• A test bacterial decontamination system for meat products

      Ward, Oonagh C.; Logue, Catherine M.; Sheridan, James J.; European Union; FAIR CT 1027 (Teagasc, 2000-12)
      A pilot scale apparatus was designed to allow meat samples to be treated with steam at sub-atmospheric pressures and correspondingly reduced temperatures. Experiments were carried out to determine the effectiveness of sub-atmospheric steam decontamination in eliminating bacteria on the surface of fresh beef. This type of treatment can have special advantages in that steam can be produced at temperatures well below 100ºC. This means that the heat advantages of steam as a decontaminating agent can potentially be obtained at lower temperatures.
    • Texture of fruit and vegetable components of ready meals

      Downey, Gerard (Teagasc, 2000-12)
      Vegetable and fruit purées are important parts of prepared ready-meals. Further expansion of this food sector will depend among other things on improved and consistent product quality. Innovative organoleptic properties in ready-meal components will assist in product diversification and the growth of market share.
    • Thirty years of phosphorus fertilizer on Irish Pastures.

      Culleton, Noel; Liebhardt, W.C.; Murphy, W.E.; Cullen, J.; Cuddihy, A. (Teagasc, 2000-09-01)
      Thirty years of research involving phosphorus (P) fertiliser rates (0, 15 and 30 kg/ha/yr) on pastures has been completed. Beef performance on pasture at relatively low and high stocking rates was determined by weighing beef animals (mean wt = 260kg) at the beginning and end of each grazing season for 18 years. Soil samples were taken at various times and at various depths. Live weight gain (LWG) was greatest at the high stocking rate (HSR) compared to the low stocking rate (LSR). LWG maximised at 15 kg P/ha. Maximum beef production took place with a soil test of 6 mg P/l using the Morgan’s procedure. Most of the soil P and fertiliser P, as measured by both the Morgan’s and Total P procedures, were in the top 10cm. However, a significant portion moved below that to the 10-20 cm layer, as determined by both Total and Morgan’s P in both P treatments. Soil P and fertiliser P as determined by the Morgan’s procedure moved into the 20-40 cm layer but no lower. Work done on the 30 kg/ha P treatment and on another site at Johnstown Castle showed that significant amounts of P moved off the plot with water in overland flow and the loss was related to the soil test (Morgan’s) for P. The amount of P lost per unit of Morgan’s was calculated to be 175g with a Morgan’s soil test of 4 mg P/l and 281g with a soil test of 17 mg P/l. A mass balance procedure was attempted for the 30 years’ work to determine how much P was exported in beef, lost in overland flow or retained in the soil. This showed that fertilising beyond 15 kg/ha gave no increase in beef production and that the extra P was found in the soil, or lost in overland flow. When 15kg P/ha was applied annually for 30 years it was estimated that 20% and 4% of P applied was removed in beef or lost in overland flow, respectively. It was calculated that 76% of the P applied stayed in the soil.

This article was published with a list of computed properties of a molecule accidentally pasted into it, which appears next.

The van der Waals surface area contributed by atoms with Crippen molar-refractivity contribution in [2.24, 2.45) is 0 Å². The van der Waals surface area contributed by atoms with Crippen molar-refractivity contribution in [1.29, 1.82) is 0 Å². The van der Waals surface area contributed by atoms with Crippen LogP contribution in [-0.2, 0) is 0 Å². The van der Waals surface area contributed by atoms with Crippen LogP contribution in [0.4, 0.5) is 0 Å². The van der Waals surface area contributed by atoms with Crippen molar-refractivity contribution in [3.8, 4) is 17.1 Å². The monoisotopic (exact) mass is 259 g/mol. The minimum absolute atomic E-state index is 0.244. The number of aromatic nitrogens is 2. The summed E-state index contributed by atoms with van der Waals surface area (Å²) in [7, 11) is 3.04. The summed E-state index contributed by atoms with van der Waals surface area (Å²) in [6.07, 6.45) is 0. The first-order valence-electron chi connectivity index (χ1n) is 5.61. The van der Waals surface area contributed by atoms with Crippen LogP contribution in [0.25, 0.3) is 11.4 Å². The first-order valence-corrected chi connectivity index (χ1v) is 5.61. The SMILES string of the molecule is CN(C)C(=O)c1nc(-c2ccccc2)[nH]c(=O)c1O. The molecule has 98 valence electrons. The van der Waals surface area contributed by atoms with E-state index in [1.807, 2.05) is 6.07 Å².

• Tracking of Salmonella through the Pork Slaughter Process

      Prendergast, Deirdre M.; Duggan, Sharon J.; Duffy, Geraldine; Downey, Gerard; Safefood; National Development Plan 2007-2013 (Teagasc, 01/10/2009)
      To help address the problem of salmonellosis in the Republic of Ireland (RoI), a national Salmonella control programme was introduced in 1997 with a view to reducing the prevalence of Salmonella in pigs on the farm and on pig carcasses. The primary objective of this present study was to determine the correlation between the Salmonella serological and bacteriological status of pigs presented for slaughter and the Salmonella status of pork cuts following slaughter, dressing and chilling. Two additional studies investigated the prevalence and numbers of Salmonella spp. in the boning halls of four commercial pork abattoirs and at retail level in butcher shops and supermarkets in the RoI. The results indicated that categorisation of pig herds on the basis of a historical serological test for Salmonella was not a good predictor of the bacteriological Salmonella status of individual pigs at time of slaughter. However, it is acknowledged that serological testing does help in giving a rough estimate of the overall Salmonella status of a pig herd. There was a linear correlation between prevalence of Salmonella in caecal contents and on pork cuts at factory level; therefore, if the number of herds presented for slaughter with high levels of Salmonella (category 3) was reduced, there would be less potential for contamination of the lairage, equipment etc. and so less likelihood of Salmonella contamination on pork. The impact of crosscontamination during transport, lairage, processing and distribution cannot be ignored and measures to diminish this would significantly reduce the dissemination of Salmonella in the chain and the consequent risk posed. A key finding was the considerable variation in the incidence of Salmonella on different sampling days and in different slaughter plants.